Conflict of interest and source of funding statement The authors do not claim any conflicts of interests. Supported by the National Institute of Dental and Craniofacial Research (UO1 DE014338).
Change in periodontitis during pregnancy and the risk of pre-term birth and low birthweight
Article first published online: 11 MAR 2009
© 2009 John Wiley & Sons A/S. Journal compilation © 2009 John Wiley & Sons A/S
Journal of Clinical Periodontology
Volume 36, Issue 4, pages 308–314, April 2009
How to Cite
Michalowicz, B. S., Hodges, J. S., Novak, M. J., Buchanan, W., DiAngelis, A. J., Papapanou, P. N., Mitchell, D. A., Ferguson, J. E., Lupo, V. R., Bofill, J. and Matseoane, S. (2009), Change in periodontitis during pregnancy and the risk of pre-term birth and low birthweight. Journal of Clinical Periodontology, 36: 308–314. doi: 10.1111/j.1600-051X.2009.01385.x
- Issue published online: 19 MAR 2009
- Article first published online: 11 MAR 2009
- Accepted for publication 3 January 2009
- disease progression;
- low birthweight;
- periodontal disease;
- pre-term birth
Aim: Determine whether periodontitis progression during pregnancy is associated with adverse birth outcomes.
Methods: We used clinical data and birth outcomes from the Obstetrics and Periodontal Therapy Study, in which randomly selected women received periodontal treatment before 21 weeks of gestation (N=413) or after delivery (410). Birth outcomes were available for 812 women and follow-up periodontal data for 722, including 75 whose pregnancies ended <37 weeks. Periodontitis progression was defined as 3 mm loss of clinical attachment. Birth outcomes were compared between non-progressing and progressing groups using the log rank and t tests, separately in all women and in untreated controls.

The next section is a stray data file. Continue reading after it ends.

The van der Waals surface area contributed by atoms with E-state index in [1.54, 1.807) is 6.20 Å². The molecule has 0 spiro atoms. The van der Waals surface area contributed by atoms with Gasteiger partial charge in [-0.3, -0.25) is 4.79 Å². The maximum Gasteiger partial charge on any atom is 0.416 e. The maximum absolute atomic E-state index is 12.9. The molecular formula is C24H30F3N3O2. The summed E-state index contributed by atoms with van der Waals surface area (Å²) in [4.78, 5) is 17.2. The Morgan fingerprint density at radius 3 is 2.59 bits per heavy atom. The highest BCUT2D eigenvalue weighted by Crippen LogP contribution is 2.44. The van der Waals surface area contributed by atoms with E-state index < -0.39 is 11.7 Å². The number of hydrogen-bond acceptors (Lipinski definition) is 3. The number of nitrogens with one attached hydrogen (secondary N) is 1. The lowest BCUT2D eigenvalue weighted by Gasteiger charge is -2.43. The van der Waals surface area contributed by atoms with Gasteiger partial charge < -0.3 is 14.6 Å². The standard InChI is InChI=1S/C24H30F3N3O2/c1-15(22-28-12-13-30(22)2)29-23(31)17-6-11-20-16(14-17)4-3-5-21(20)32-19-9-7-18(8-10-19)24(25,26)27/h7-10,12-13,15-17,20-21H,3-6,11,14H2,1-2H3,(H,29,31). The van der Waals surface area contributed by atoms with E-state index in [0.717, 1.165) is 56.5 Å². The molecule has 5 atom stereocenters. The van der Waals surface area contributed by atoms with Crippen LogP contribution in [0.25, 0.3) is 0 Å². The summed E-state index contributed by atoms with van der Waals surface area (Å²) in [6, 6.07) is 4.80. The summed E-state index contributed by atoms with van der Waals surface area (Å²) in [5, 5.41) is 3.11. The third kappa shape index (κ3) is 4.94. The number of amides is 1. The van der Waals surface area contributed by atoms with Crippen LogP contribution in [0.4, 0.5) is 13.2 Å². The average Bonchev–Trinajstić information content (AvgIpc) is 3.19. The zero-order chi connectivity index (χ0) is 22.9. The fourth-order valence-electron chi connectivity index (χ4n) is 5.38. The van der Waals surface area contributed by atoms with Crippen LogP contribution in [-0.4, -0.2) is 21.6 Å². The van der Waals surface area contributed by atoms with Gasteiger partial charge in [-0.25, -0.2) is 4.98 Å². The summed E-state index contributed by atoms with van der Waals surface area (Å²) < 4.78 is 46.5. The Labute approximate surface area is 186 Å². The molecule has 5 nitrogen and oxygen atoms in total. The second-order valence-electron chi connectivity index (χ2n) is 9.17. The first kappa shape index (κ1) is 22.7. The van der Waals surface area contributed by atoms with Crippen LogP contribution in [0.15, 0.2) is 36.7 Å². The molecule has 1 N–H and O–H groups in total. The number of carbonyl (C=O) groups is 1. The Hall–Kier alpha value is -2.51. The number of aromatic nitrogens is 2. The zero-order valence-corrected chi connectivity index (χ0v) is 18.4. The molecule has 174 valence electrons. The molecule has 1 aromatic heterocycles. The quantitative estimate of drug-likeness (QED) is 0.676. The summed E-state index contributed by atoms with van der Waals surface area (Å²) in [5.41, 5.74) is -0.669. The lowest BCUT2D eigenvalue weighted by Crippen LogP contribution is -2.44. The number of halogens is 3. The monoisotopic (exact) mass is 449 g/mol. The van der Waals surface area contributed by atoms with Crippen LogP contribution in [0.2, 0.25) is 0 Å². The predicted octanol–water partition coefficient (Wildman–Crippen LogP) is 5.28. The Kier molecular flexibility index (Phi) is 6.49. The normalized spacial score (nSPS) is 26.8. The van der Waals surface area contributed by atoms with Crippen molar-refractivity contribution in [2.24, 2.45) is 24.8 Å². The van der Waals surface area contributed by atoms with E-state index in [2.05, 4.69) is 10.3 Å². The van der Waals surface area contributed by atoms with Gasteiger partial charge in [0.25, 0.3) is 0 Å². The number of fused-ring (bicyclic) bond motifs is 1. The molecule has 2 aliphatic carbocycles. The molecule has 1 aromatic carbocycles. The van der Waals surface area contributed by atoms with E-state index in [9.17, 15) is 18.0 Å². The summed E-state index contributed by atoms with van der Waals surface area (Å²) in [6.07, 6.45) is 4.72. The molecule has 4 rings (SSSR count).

Results: The distribution of gestational age at the end of pregnancy (p>0.1) and mean birthweight (3295 versus 3184 g, p=0.11) did not differ significantly between women with and without disease progression. Gestational age and birthweight were not associated with change from baseline in percentage of tooth sites with bleeding on probing or between those who did versus did not progress according to a published definition of disease progression (p>0.05).
Conclusions: In these women with periodontitis and within this study's limitations, disease progression was not associated with an increased risk for delivering a pre-term or a low birthweight infant.